DAW software also frequently comes with extra ‘virtual’ instruments built in. You’ll be able to set these instruments to playback programmed notes via MIDI data (Musical Instrument Digital Interface). Some instruments come with pre-made patterns, and you can easily download MIDI data online and set your virtual instruments to play it back.
Virtual instruments can be incredibly convincing, whether they’re emulating acoustic instruments or electronic instruments. Many TV and film composers use virtual instruments to create a complete track without needing a single musician. Some virtual instruments will even create a musical part for you based on different parameters.
DAW software also allows you to play with samples (recorded segments of audio). You could create an entire track by looping these samples and layering them together. Many online creators use Garageband software (free with iOS devices) to layer samples for YouTube videos.
You’ll often find that your audio interface comes complete with a DAW software, so you’ll be able to make music right out the box.
Find out more | DAW Software
You’ll need some way of hearing your music. While you could go with studio monitors, headphones are a solid choice if you’re on a budget and buying lots of gear at once.
Headphones will also allow you to monitor the live recording of vocals or instruments, so you can hear exactly what is being recorded. If you’re recording over a click track or some other instruments, you want to make sure that you can hear the music without it being captured by the microphone you’re using to record.
Closed back headphones ensure no sound escapes out the sides (ideal for recording instruments through a microphone). Open back headphones allow sound to escape – not ideal for recording but very comfy and accurate sound for mixing and long listening sessions.
Find out more | Headphones
Capture the sound of your voice or an instrument with a microphone.
Looking to record loud instruments? You’ll probably want a dynamic microphone. They are rugged and can cope with high SPLs (sound pressure levels). Dynamic mics are often used as vocal mics for live gigs due to their rugged nature and feedback-resistant designs.
If your instrument is quieter and more nuanced (acoustic guitar, cymbals, percussion) you should try out a small diaphragm studio condenser microphone (sometimes called a ‘pencil’ condenser mic). They are great at capturing detail without adding colour.
Vocals are generally recorded with a large diaphragm condenser microphone – they have a larger surface area that captures more nuance and detail. These microphones often impart a certain ‘character’ to the overall sound – in fact, professional engineers typically match certain models to different voice types. If you’re just starting out though, don’t worry about this character. Pick what you can afford and the features you need.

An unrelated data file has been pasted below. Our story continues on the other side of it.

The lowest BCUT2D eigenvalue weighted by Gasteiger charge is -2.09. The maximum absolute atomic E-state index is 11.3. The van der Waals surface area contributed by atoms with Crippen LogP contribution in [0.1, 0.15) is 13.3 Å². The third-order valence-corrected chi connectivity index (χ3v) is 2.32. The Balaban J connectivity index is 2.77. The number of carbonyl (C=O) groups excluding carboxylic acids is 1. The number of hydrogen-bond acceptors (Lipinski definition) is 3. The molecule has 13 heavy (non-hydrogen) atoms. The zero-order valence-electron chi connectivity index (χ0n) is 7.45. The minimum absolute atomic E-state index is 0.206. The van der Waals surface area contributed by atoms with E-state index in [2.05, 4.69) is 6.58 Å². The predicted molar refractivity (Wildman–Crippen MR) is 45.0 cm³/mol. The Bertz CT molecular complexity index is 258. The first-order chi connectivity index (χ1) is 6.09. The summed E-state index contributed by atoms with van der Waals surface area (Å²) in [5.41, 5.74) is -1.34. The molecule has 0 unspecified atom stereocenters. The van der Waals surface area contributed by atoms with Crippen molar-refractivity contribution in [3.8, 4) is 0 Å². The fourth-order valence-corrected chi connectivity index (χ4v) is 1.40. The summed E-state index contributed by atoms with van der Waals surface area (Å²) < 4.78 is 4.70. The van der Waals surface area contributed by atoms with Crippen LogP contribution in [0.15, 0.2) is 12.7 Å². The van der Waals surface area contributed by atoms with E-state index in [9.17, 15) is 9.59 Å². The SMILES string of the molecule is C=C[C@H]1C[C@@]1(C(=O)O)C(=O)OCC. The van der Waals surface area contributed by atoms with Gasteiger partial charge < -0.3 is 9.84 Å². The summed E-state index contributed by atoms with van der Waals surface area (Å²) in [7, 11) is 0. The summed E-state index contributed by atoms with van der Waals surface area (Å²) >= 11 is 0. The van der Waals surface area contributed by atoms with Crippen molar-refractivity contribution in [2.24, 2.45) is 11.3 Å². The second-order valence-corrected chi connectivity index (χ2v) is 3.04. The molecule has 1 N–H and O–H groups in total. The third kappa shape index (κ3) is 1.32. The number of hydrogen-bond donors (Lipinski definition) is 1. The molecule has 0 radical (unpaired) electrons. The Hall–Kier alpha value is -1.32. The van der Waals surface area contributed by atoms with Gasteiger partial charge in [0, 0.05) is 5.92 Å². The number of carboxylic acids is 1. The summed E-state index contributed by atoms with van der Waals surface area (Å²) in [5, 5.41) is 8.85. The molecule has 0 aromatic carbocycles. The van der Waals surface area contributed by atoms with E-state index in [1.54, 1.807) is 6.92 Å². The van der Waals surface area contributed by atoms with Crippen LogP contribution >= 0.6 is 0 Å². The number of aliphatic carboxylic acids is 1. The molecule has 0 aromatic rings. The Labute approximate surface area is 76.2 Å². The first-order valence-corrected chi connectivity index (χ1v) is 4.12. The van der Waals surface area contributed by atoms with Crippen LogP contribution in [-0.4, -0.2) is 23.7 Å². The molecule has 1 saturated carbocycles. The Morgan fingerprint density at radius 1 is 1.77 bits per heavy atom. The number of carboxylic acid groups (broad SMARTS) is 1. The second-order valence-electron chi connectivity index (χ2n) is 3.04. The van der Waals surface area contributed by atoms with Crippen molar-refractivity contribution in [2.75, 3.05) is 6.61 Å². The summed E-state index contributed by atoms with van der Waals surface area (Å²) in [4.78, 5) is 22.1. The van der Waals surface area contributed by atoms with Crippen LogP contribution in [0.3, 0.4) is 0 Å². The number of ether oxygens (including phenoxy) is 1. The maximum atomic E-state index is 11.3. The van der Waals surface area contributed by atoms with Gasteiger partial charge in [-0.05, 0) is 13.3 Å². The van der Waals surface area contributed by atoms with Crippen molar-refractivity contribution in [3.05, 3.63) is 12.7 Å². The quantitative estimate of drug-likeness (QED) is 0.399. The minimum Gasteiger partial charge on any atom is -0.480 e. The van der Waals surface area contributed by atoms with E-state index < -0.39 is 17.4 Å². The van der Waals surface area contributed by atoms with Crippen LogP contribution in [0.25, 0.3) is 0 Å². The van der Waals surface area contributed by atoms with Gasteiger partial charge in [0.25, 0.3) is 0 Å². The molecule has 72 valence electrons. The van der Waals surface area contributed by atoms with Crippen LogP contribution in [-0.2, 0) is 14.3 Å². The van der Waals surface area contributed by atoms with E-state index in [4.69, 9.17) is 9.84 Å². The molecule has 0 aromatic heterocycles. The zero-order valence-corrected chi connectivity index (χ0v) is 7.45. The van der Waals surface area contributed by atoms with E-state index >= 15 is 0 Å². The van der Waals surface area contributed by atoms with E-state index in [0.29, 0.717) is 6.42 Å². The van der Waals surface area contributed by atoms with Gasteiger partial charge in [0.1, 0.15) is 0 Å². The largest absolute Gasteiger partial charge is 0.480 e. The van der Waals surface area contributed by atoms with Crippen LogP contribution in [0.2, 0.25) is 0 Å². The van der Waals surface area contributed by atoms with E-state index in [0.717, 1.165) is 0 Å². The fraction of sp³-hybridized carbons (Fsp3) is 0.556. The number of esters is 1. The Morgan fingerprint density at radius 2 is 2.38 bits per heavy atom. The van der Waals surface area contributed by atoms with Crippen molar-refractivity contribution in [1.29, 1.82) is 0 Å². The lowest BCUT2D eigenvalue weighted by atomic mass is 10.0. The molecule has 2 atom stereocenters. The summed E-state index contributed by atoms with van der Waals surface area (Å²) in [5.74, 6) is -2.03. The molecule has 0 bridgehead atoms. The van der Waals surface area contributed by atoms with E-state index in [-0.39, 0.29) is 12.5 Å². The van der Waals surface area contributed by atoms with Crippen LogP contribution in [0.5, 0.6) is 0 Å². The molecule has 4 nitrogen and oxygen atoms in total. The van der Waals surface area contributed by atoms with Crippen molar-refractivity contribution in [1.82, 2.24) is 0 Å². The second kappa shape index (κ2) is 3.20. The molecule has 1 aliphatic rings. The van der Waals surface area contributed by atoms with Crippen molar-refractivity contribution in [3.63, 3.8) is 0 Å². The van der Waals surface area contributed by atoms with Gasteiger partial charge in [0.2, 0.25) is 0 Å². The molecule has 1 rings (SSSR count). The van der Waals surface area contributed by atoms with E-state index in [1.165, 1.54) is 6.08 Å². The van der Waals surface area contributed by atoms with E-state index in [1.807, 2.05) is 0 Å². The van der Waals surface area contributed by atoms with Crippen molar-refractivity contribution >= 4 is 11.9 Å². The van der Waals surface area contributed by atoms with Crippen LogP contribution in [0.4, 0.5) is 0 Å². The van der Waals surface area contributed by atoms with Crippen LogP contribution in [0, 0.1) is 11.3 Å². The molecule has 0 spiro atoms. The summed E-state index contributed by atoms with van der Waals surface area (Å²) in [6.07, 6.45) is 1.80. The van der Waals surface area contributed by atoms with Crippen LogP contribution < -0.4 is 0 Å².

If you’re recording a podcast or want to try voiceover for a video, the Shure SM7B is one of the industry classics. While it is a dynamic microphone, it is incredibly popular for producers and podcasters due to its silky, characteristic warmth.
If you want to get set up as simply as possible, try a microphone with a USB connection. These will let you record to your computer straight away, without an audio interface!
Here are some microphones you should check out:
Shure SM57 – the world’s most iconic instrument microphone. Excels with guitar amps, drums, horns, and more.
Audio Technica AT2020USB Plus Cardioid Condenser Microphone – a fantastic large diaphragm condenser microphone with included desktop stand for podcasts and voiceovers. USB connectivity for instant connection to PC/Mac without an audio interface.
Rode M3 – a versatile and very affordable small diaphragm condenser microphone. Ideal for acoustic instruments, vocals, and even loud instruments with its sound attenuator.
Rode NT1-A Vocal Recording Pack with Mic Stand – all-in-one vocal recording bundle with a supremely clean-sounding microphone. Perfect for vocals.
If you’re buying a microphone to record vocals, don’t forget a pop shield. It helps reduce the sibilance and plosives in your voice (the loud ‘s’ sounds and popping ‘p’ or ‘b’ sounds). If you really want to isolate your vocal sound, you may consider a reflection filter – it’s like stepping inside your very own vocal booth.
Find out more | Studio Microphones
Remember we said that your DAW software could contain built-in instruments and samples to make music with? Well, you’ll need some way of controlling these sounds. A MIDI controller comes in many different forms, but they all are designed to plug into your computer and let you trigger sounds, instrument notes, and data.